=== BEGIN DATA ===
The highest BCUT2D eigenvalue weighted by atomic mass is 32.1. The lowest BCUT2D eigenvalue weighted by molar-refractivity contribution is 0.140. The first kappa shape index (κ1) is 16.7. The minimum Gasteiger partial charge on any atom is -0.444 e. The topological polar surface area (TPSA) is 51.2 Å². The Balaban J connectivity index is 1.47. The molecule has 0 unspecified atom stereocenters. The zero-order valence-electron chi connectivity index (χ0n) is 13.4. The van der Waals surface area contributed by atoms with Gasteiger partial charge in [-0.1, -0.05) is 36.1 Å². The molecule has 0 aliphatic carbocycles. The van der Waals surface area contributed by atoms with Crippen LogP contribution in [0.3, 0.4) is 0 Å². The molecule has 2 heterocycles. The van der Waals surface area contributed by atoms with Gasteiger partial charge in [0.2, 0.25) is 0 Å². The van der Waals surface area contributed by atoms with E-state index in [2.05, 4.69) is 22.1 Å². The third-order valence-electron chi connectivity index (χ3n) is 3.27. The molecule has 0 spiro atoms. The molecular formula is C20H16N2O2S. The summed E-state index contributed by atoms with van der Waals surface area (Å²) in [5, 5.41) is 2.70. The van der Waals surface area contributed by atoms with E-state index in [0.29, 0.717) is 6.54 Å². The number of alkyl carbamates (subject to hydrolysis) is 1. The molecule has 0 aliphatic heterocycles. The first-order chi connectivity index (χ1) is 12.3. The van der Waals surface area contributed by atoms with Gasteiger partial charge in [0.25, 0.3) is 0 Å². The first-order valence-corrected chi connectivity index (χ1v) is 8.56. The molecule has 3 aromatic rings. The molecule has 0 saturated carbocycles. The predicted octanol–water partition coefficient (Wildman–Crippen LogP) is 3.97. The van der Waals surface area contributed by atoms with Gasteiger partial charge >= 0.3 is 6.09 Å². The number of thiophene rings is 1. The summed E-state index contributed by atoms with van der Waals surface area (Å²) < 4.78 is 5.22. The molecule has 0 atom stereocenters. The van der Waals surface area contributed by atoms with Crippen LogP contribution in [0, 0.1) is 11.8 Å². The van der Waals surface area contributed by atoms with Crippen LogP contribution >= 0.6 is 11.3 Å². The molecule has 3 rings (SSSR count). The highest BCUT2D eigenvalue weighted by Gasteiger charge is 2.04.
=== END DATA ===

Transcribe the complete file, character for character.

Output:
The highest BCUT2D eigenvalue weighted by atomic mass is 32.1. The lowest BCUT2D eigenvalue weighted by molar-refractivity contribution is 0.140. The first kappa shape index (κ1) is 16.7. The minimum Gasteiger partial charge on any atom is -0.444 e. The topological polar surface area (TPSA) is 51.2 Å². The Balaban J connectivity index is 1.47. The molecule has 0 unspecified atom stereocenters. The zero-order valence-electron chi connectivity index (χ0n) is 13.4. The van der Waals surface area contributed by atoms with Gasteiger partial charge in [-0.1, -0.05) is 36.1 Å². The molecule has 0 aliphatic carbocycles. The van der Waals surface area contributed by atoms with Crippen LogP contribution in [0.3, 0.4) is 0 Å². The molecule has 2 heterocycles. The van der Waals surface area contributed by atoms with Gasteiger partial charge in [0.2, 0.25) is 0 Å². The van der Waals surface area contributed by atoms with E-state index in [2.05, 4.69) is 22.1 Å². The third-order valence-electron chi connectivity index (χ3n) is 3.27. The molecule has 0 spiro atoms. The molecular formula is C20H16N2O2S. The summed E-state index contributed by atoms with van der Waals surface area (Å²) in [5, 5.41) is 2.70. The van der Waals surface area contributed by atoms with E-state index in [0.29, 0.717) is 6.54 Å². The number of alkyl carbamates (subject to hydrolysis) is 1. The molecule has 0 aliphatic heterocycles. The first-order chi connectivity index (χ1) is 12.3. The van der Waals surface area contributed by atoms with Gasteiger partial charge in [0.25, 0.3) is 0 Å². The first-order valence-corrected chi connectivity index (χ1v) is 8.56. The molecule has 3 aromatic rings. The molecule has 0 saturated carbocycles. The predicted octanol–water partition coefficient (Wildman–Crippen LogP) is 3.97. The van der Waals surface area contributed by atoms with Gasteiger partial charge >= 0.3 is 6.09 Å². The number of thiophene rings is 1. The summed E-state index contributed by atoms with van der Waals surface area (Å²) < 4.78 is 5.22. The molecule has 0 atom stereocenters. The van der Waals surface area contributed by atoms with Crippen LogP contribution in [0, 0.1) is 11.8 Å². The van der Waals surface area contributed by atoms with Crippen LogP contribution >= 0.6 is 11.3 Å². The molecule has 3 rings (SSSR count). The highest BCUT2D eigenvalue weighted by Gasteiger charge is 2.04.